British Medical Journal. 2019 Oct 28;9(10):e031142.
Efficacy of low-level laser therapy on pain and disability in knee osteoarthritis: systematic review and meta-analysis of randomised placebo-controlled trials
- The authors reviewed 22 randomized placebo-controlled trials involving participants with knee arthritis. Pain was significantly reduced by LLLT (low level laser therapy) compared with placebo at the end of therapy (and during follow-ups 2-12 weeks after the end of therapy. No adverse events were reported.
Physiotherapy. 2022 Mar;114:85-95.
Effects of low-level and high-intensity laser therapy as adjunctive to rehabilitation exercise on pain, stiffness, and function in knee osteoarthritis: a systematic review and meta-analysis
- Results: Of the 10 retrieved studies, six investigated LLLT(Low Level Laser Therapy), three on HILT (High Intensity Laser Therapy), and one evaluated both. All the studies reviewed found laser therapy to be effective in reducing KOA (knee osteoarthritis) symptoms over placebo. The meta-analysis also showed significant improvements in knee pain, stiffness, and function for the HILT.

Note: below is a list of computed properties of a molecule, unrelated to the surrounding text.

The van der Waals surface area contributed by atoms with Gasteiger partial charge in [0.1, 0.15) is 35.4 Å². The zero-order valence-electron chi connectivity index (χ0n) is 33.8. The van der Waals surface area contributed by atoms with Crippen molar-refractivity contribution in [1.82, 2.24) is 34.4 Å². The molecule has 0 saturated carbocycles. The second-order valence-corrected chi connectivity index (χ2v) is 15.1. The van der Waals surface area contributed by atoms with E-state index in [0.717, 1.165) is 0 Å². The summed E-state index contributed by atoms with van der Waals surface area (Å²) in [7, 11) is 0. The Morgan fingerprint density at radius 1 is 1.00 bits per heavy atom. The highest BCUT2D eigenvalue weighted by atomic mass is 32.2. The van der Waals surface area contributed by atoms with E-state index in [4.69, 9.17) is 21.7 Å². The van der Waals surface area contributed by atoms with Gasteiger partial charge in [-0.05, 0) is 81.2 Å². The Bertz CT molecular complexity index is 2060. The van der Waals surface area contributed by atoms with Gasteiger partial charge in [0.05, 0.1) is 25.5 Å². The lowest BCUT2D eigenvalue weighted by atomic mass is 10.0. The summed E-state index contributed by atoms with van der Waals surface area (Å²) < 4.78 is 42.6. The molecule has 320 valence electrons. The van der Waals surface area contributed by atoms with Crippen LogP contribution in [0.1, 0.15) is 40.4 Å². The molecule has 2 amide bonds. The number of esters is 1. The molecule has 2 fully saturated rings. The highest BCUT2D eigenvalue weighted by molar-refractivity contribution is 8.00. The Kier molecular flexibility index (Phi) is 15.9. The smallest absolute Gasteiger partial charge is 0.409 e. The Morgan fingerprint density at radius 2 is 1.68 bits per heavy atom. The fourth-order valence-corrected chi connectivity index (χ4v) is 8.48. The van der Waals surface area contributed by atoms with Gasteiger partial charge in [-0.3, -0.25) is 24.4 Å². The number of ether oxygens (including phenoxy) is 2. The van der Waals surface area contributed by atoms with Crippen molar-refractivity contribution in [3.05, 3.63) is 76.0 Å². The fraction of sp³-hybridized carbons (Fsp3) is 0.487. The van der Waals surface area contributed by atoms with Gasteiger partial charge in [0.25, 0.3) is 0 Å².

- Conclusion: Both LLLT and HILT are beneficial as adjuncts to rehabilitation exercise in the management of KOA. Based on an indirect comparison, the HILT seems to have higher efficacy in reducing knee pain and stiffness, and in increasing function.
Pain Research and Management Journal. 2016;2016:9163618
Effectiveness of High Intensity Laser Therapy for Reduction of Pain in Knee Osteoarthritis
- 72 patients (aged between 39 and 83 years) with osteoarthritis of the knee were included in the study. They were randomized in two groups: receiving seven treatments of Laser Therapy or Sham Placebo Light.
- Pain levels decreased significantly in the therapeutic group after seven days of treatment.
Lasers in Medical Science. 2019 Apr;34(3):505-516
Efficacy of high-intensity laser therapy in comparison with conventional physiotherapy and exercise therapy on pain and function of patients with knee osteoarthritis: a randomized controlled trial with 12-week follow up
- Ninety-three patients (aged between 50 and 75 years) with proved KOA were included and randomly allocated into three groups, and received 12 sessions of HILT, CPT, or ET. HILT was significantly better than the others after follow-up, particularly more effective on the stiffness scale.